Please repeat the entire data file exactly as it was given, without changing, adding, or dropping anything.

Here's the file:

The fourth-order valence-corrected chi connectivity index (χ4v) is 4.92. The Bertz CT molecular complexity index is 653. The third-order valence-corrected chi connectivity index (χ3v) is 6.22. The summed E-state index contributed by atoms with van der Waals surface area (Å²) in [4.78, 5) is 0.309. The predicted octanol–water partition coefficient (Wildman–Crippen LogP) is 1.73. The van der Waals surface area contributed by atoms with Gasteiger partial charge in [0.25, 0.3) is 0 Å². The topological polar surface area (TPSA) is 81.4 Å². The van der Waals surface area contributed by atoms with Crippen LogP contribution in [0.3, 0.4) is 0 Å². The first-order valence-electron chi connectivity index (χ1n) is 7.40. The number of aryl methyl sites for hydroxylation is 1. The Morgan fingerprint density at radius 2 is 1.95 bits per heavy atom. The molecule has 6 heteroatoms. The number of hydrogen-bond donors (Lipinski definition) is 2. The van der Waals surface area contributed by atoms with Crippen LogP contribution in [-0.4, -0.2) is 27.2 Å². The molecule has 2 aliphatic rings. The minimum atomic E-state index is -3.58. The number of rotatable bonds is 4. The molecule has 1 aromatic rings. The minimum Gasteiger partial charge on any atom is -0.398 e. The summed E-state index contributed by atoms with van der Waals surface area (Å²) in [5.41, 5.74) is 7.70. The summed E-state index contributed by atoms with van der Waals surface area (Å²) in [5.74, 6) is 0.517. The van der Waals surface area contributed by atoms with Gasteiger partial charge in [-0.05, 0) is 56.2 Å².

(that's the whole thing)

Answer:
The fourth-order valence-corrected chi connectivity index (χ4v) is 4.92. The Bertz CT molecular complexity index is 653. The third-order valence-corrected chi connectivity index (χ3v) is 6.22. The summed E-state index contributed by atoms with van der Waals surface area (Å²) in [4.78, 5) is 0.309. The predicted octanol–water partition coefficient (Wildman–Crippen LogP) is 1.73. The van der Waals surface area contributed by atoms with Gasteiger partial charge in [0.25, 0.3) is 0 Å². The topological polar surface area (TPSA) is 81.4 Å². The van der Waals surface area contributed by atoms with Crippen LogP contribution in [0.3, 0.4) is 0 Å². The first-order valence-electron chi connectivity index (χ1n) is 7.40. The number of aryl methyl sites for hydroxylation is 1. The Morgan fingerprint density at radius 2 is 1.95 bits per heavy atom. The molecule has 6 heteroatoms. The number of hydrogen-bond donors (Lipinski definition) is 2. The van der Waals surface area contributed by atoms with Crippen LogP contribution in [-0.4, -0.2) is 27.2 Å². The molecule has 2 aliphatic rings. The minimum atomic E-state index is -3.58. The number of rotatable bonds is 4. The molecule has 1 aromatic rings. The minimum Gasteiger partial charge on any atom is -0.398 e. The summed E-state index contributed by atoms with van der Waals surface area (Å²) in [5.41, 5.74) is 7.70. The summed E-state index contributed by atoms with van der Waals surface area (Å²) in [5.74, 6) is 0.517. The van der Waals surface area contributed by atoms with Gasteiger partial charge in [-0.05, 0) is 56.2 Å².